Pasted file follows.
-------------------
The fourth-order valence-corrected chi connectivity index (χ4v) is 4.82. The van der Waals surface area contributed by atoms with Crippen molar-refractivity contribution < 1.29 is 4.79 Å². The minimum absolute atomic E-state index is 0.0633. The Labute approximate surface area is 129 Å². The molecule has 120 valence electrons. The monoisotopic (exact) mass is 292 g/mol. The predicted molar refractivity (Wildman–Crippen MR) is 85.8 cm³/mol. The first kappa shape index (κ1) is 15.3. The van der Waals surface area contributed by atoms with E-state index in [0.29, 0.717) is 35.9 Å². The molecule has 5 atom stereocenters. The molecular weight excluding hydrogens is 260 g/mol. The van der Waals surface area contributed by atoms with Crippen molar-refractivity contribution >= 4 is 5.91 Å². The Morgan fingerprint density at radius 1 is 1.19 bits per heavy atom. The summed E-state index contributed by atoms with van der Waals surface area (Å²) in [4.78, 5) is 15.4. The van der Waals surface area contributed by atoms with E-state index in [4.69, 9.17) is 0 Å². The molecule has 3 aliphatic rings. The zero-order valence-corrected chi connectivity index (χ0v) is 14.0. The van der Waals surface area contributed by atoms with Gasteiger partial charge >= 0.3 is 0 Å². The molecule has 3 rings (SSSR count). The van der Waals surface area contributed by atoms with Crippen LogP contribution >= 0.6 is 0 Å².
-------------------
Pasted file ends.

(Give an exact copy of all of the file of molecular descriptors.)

The fourth-order valence-corrected chi connectivity index (χ4v) is 4.82. The van der Waals surface area contributed by atoms with Crippen molar-refractivity contribution < 1.29 is 4.79 Å². The minimum absolute atomic E-state index is 0.0633. The Labute approximate surface area is 129 Å². The molecule has 120 valence electrons. The monoisotopic (exact) mass is 292 g/mol. The predicted molar refractivity (Wildman–Crippen MR) is 85.8 cm³/mol. The first kappa shape index (κ1) is 15.3. The van der Waals surface area contributed by atoms with E-state index in [0.29, 0.717) is 35.9 Å². The molecule has 5 atom stereocenters. The molecular weight excluding hydrogens is 260 g/mol. The van der Waals surface area contributed by atoms with Crippen molar-refractivity contribution >= 4 is 5.91 Å². The Morgan fingerprint density at radius 1 is 1.19 bits per heavy atom. The summed E-state index contributed by atoms with van der Waals surface area (Å²) in [4.78, 5) is 15.4. The van der Waals surface area contributed by atoms with E-state index in [4.69, 9.17) is 0 Å². The molecule has 3 aliphatic rings. The zero-order valence-corrected chi connectivity index (χ0v) is 14.0. The van der Waals surface area contributed by atoms with Gasteiger partial charge >= 0.3 is 0 Å². The molecule has 3 rings (SSSR count). The van der Waals surface area contributed by atoms with Crippen LogP contribution >= 0.6 is 0 Å².